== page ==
Tech incubator hopes to help U.S.-China start-ups


It's so new; the painting contractor is still applying finishing touches. Innospring is Silicon Valley's first U.S.-China technology incubator. Engineers are already hard at work.

Lucas Wang has a PhD. from Columbia, but his roots are in China. He has created a cloud-based animation platform he plans to market in both countries. The incubator will help him connect to funders and mentors.

"In order to grow this business, we definitely need to expand our knowledge base or skills, especially in business aspect," Wang said.

Innovative engineers aren't always business pros.

"It's a daunting task; so this is an opportunity, and the mission of Innospring is to help them," Innospring President Eugene Zhang said.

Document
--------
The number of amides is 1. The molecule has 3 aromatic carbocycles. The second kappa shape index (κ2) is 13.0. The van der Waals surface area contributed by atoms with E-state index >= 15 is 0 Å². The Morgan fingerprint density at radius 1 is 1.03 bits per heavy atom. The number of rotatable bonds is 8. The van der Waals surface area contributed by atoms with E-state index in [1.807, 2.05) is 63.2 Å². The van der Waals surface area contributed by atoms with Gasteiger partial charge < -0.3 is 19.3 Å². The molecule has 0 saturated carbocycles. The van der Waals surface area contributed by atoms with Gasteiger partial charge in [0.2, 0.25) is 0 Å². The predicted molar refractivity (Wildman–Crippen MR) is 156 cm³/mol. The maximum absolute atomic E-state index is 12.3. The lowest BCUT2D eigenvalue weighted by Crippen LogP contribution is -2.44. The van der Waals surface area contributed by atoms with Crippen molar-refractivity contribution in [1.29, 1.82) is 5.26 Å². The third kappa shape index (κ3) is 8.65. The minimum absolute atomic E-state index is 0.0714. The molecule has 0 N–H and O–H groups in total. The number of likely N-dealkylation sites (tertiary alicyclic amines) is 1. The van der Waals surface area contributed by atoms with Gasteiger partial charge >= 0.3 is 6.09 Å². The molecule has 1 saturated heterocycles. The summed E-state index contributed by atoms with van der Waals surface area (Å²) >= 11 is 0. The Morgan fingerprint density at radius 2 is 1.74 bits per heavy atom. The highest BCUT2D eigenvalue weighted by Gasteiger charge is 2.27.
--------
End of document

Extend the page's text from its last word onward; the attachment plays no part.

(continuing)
Ambassador Charlene Barshefsky was the U.S. trade representative who negotiated China's entry into the World Trade Organization in 2005.

"It takes capital, it obviously takes a certain amount of know-how and, depending on the sector in which these companies operate, the Chinese market can be highly competitive and difficult to access," Barshefsky said.

The incubator will help some start-up's sell to China. Or Chinese companies to develop U.S. sales. That's the case with Hillstone Networks, a Beijing based enterprise security firm.

"We try to get to understand more, more clear, about the U.S. market," Hillstone general manager Dongping Luo said.

Depending how they do, venture capitalists may select some of the start-ups for a quarter-million dollar investment.

Raymond Wei hopes his photo management app for Facebook will become the next Instagram.

"A year from now, we hope to get millions of users and eventually become as big as Instagram," Wei said.

Innospring is getting ready for its grand opening. At launch, it will have 12 start-ups, but it has room for 40.

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